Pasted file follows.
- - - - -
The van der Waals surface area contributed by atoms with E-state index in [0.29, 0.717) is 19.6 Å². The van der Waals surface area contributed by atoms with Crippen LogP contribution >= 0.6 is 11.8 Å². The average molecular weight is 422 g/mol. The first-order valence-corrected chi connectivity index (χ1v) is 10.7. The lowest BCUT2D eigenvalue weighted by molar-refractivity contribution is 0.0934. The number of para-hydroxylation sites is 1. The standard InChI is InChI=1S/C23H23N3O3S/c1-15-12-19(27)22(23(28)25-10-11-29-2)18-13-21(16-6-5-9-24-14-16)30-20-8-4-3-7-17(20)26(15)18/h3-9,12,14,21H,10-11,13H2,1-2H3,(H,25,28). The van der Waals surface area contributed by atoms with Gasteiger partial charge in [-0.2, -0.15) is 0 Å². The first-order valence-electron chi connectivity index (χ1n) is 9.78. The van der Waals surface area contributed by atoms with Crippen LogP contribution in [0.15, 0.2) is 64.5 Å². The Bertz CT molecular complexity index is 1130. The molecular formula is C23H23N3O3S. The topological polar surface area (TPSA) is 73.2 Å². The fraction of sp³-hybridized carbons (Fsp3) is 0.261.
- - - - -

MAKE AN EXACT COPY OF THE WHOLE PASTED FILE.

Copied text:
The van der Waals surface area contributed by atoms with E-state index in [0.29, 0.717) is 19.6 Å². The van der Waals surface area contributed by atoms with Crippen LogP contribution >= 0.6 is 11.8 Å². The average molecular weight is 422 g/mol. The first-order valence-corrected chi connectivity index (χ1v) is 10.7. The lowest BCUT2D eigenvalue weighted by molar-refractivity contribution is 0.0934. The number of para-hydroxylation sites is 1. The standard InChI is InChI=1S/C23H23N3O3S/c1-15-12-19(27)22(23(28)25-10-11-29-2)18-13-21(16-6-5-9-24-14-16)30-20-8-4-3-7-17(20)26(15)18/h3-9,12,14,21H,10-11,13H2,1-2H3,(H,25,28). The van der Waals surface area contributed by atoms with Gasteiger partial charge in [-0.2, -0.15) is 0 Å². The first-order valence-electron chi connectivity index (χ1n) is 9.78. The van der Waals surface area contributed by atoms with Crippen LogP contribution in [0.15, 0.2) is 64.5 Å². The Bertz CT molecular complexity index is 1130. The molecular formula is C23H23N3O3S. The topological polar surface area (TPSA) is 73.2 Å². The fraction of sp³-hybridized carbons (Fsp3) is 0.261.